Fillies usually soon join a different band, and colts or young stallions without mares of their own usually form "bachelor bands" in the wild. Living in a group gives these males the social and protective benefits of living in a herd. A bachelor herd may also contain older stallions who have lost their herd in a challenge.[1] Filly is also a town in Belgium. ... A colt or filly with its mother A Colt is a young male horse, under the age of four. ...


Other stallions may directly challenge a herd stallion, or may simply attempt to "steal" mares and form a new, smaller herd. In either case, if the two stallions meet there rarely is a true fight, more often there will be bluffing behavior and the weaker animal will back off. Even if a fight for dominance occurs, rarely do opponents hurt each other in the wild because the weaker animal has a chance to flee. However, fights between animals in captivity may result in serious injuries; fences and other forms of confinement make it more difficult for the weaker animal to safely escape. In the wild, feral stallions have been known to steal or mate with domesticated mares. A feral horse (an American mustang) in Wyoming A feral animal or plant is one that has escaped from domestication and returned, partly or wholly, to its wild state. ... There are a number of theories regarding the domestication of the horse. ...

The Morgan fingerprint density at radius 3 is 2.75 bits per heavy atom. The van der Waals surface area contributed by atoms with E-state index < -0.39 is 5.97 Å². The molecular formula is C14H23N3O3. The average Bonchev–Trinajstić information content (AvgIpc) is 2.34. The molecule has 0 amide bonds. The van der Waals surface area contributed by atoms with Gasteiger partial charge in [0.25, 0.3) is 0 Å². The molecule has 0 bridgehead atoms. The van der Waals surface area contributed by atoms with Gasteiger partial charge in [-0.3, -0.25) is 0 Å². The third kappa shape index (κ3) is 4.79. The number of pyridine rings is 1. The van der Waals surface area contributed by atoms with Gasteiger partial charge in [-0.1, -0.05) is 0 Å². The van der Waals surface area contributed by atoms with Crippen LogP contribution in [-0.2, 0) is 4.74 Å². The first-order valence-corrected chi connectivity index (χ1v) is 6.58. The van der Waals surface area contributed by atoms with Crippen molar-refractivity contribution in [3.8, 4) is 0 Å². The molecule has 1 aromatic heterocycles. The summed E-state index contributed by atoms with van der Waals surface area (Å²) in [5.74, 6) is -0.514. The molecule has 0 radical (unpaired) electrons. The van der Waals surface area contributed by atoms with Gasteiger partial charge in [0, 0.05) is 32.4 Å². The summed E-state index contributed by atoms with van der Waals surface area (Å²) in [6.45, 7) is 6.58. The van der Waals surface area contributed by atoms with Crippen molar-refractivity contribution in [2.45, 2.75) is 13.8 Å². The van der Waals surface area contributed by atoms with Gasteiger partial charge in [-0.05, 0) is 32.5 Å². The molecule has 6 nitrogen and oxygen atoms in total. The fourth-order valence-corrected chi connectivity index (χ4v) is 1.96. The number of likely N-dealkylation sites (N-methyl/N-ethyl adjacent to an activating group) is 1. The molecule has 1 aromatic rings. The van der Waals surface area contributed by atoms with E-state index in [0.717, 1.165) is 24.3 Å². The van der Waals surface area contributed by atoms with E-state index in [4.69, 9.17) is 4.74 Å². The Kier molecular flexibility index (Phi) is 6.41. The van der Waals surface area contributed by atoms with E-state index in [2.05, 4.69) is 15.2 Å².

Management and handling of domesticated stallions

See also: Horse breeding, Horse training, and Horse care
Even well-trained stallions require firm and consistent handling by experienced individuals.